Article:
Demand Soars
The second year, the tour expanded from one weekend in November to the two weekends that bookend Thanksgiving, an important timeframe for the League’s signature event that is easily remembered by everyone. Past presidents Ralph Deuschle and Alan Hochman were instrumental in generating the funds necessary to begin producing the highly collectible artist directory in 1999.

With each passing year, the demand to see more fine art soared, and the event grew to include more host studios and guest artists. Some artists even moved into the area with the goal of joining the League and participating in Hidden in the Hills.

Each of the eight artists remember good years and challenging years, especially during the Great Recession. No one year stands out, though Virginia Brooks is pretty sure she is the only host artist who had a patron fall into the pool.

“She was a good sport about it,” Brooks says, laughing. “She was admiring the work of my guest artist, Steve Stento, and was backing up to take a photograph of it when she lost her footing and fell into the deep end. Steve jumped in to help her. While her camera and his cell phone were damaged by the water, neither was hurt, thankfully.”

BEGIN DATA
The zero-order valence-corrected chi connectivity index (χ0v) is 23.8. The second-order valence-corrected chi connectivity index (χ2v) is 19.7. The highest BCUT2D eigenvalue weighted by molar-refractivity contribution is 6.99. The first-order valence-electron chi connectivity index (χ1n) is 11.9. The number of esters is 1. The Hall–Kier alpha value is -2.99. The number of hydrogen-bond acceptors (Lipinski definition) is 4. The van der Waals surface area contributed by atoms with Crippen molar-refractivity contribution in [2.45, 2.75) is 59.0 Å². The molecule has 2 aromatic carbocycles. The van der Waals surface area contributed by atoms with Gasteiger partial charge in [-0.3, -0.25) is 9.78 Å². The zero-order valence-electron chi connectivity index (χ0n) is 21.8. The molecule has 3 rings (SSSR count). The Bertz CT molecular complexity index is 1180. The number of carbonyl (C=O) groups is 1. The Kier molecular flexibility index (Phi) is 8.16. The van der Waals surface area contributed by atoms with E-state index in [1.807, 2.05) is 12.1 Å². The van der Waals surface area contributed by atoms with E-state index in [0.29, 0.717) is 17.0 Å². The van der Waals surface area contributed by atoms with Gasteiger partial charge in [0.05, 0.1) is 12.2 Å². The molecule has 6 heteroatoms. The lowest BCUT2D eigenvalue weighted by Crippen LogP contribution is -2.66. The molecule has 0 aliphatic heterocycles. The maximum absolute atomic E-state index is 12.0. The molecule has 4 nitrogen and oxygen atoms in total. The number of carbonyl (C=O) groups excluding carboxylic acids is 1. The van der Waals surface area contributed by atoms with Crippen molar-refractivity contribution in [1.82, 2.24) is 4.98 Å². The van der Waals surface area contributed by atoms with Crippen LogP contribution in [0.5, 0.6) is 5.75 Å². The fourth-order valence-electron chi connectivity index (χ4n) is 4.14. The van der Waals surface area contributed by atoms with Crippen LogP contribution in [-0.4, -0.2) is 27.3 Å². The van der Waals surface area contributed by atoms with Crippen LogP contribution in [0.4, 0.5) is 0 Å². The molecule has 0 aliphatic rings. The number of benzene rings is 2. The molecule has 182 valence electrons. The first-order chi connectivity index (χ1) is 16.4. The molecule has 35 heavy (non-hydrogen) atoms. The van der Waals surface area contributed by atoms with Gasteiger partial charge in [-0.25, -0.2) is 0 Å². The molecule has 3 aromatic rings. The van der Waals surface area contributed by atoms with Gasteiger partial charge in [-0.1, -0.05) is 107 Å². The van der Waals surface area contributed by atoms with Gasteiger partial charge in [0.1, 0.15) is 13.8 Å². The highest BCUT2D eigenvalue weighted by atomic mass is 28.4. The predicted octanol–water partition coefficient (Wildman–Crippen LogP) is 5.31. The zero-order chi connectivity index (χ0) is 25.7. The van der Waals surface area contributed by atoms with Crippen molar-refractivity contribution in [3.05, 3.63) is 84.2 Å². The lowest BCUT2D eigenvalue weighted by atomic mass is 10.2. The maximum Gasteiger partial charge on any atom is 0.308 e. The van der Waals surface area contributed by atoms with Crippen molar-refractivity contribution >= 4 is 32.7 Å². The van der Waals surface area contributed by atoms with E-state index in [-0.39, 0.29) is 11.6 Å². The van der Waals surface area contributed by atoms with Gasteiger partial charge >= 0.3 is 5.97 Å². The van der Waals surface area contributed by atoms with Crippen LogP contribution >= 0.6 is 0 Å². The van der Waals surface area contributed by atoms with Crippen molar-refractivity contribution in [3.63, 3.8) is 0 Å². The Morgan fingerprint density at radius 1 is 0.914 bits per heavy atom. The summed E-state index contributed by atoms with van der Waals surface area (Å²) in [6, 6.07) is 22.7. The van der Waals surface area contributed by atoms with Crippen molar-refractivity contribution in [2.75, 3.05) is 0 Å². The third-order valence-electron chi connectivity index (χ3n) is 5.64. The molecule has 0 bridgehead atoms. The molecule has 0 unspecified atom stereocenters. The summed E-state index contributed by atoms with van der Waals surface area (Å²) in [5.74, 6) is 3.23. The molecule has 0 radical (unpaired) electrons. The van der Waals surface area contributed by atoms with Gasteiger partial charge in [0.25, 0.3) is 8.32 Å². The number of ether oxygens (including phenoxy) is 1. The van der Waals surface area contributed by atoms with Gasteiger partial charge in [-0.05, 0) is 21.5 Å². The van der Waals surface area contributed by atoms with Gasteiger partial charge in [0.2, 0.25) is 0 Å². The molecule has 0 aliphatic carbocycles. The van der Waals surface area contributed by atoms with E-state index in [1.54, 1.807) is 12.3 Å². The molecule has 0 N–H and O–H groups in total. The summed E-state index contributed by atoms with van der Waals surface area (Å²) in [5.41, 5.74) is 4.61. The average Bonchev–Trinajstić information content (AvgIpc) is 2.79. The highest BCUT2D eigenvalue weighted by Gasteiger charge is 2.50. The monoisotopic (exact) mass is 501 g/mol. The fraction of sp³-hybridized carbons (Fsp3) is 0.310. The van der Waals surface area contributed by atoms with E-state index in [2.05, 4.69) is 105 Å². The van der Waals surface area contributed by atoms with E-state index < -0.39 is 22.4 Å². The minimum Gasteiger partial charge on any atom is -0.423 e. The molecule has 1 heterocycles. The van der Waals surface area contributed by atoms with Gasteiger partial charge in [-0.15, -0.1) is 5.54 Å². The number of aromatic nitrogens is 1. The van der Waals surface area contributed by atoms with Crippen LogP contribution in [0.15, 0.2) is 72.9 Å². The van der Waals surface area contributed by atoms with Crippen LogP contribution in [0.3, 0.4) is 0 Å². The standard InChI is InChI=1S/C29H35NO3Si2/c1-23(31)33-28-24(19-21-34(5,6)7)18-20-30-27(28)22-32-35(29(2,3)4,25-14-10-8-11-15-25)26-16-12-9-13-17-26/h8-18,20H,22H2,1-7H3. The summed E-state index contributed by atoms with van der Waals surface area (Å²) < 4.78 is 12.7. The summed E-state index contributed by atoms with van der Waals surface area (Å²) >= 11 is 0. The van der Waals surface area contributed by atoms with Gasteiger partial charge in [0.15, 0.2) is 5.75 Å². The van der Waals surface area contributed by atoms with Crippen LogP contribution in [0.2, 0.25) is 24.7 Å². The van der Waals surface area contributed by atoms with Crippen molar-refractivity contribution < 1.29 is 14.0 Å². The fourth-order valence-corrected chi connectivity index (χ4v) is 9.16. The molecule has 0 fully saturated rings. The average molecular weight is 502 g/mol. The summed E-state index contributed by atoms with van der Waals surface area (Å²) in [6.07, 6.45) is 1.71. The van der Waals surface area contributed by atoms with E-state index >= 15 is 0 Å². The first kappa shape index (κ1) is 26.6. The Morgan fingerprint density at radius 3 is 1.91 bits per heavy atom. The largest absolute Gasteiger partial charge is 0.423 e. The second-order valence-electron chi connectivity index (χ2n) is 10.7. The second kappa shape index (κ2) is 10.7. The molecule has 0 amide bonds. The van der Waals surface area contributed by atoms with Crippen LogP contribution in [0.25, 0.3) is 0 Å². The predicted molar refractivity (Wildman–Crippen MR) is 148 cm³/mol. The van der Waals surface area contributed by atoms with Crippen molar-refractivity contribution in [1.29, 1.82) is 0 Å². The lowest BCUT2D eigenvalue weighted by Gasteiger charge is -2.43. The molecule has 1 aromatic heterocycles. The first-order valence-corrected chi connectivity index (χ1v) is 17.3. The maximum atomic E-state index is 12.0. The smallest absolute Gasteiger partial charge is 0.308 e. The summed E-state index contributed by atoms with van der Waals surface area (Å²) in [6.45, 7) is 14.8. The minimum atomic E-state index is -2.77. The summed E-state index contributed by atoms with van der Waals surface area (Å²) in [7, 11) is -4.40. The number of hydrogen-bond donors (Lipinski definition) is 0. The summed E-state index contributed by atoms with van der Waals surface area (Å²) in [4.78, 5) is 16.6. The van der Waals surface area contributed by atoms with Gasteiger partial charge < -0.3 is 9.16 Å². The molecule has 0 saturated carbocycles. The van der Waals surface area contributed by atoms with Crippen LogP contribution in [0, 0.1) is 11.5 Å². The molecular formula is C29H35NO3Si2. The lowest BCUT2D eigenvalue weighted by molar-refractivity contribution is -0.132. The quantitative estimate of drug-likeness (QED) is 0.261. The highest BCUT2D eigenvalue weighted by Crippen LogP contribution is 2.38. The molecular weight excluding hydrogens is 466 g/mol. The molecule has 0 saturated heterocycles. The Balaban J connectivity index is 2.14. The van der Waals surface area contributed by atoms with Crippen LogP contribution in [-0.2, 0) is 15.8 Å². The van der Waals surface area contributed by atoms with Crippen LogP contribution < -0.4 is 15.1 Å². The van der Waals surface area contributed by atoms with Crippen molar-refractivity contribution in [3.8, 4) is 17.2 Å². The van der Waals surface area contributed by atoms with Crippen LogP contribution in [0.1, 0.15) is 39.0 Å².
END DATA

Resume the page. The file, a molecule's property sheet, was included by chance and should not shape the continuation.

Watching Artists Evolve
All eight artists credit Hidden in the Hills not only with helping their careers, but also with pushing them to grow as artists.

Mueller exhibited graphite pencil drawings on paper during the first tour.

“Color pencil now constitutes two-thirds of my work, and I also do more landscapes and wildlife,” he says.

Darbyshire had been selling predominately craft fair-appropriate pottery since the 1970s, when she first joined the Cave Creek Craft Council, the Sonoran Arts League’s predecessor. But having an open studio not only inspired larger, more intricate works, it also allowed for her to exhibit other media for the first time.

Her acrylic paintings retain a style formerly developed while working in a commercial art department, and have the aspect of retro illustrations.

“My background as an artist benefits my pottery with thoughtful design, often figurative, quirky or influenced by my long involvement in Southwestern archaeology,” she says.

Now, at 73, her participation in the studio tour has enabled her to gradually withdraw from other shows and galleries, in order to concentrate on a new collection for each year’s Hidden in the Hills tour.

Katalin Ehling is especially nostalgic during this, her last Hidden in the Hills tour. With a career spanning more than four decades, Ehling traveled the world, finding inspiration in Europe, Japan, China, Hungary, Java, Bali and other remote and exotic locations. Closer to home, she was part of many Southwest galleries’ stable of artists in Scottsdale, Denver, Taos and Santa Fe.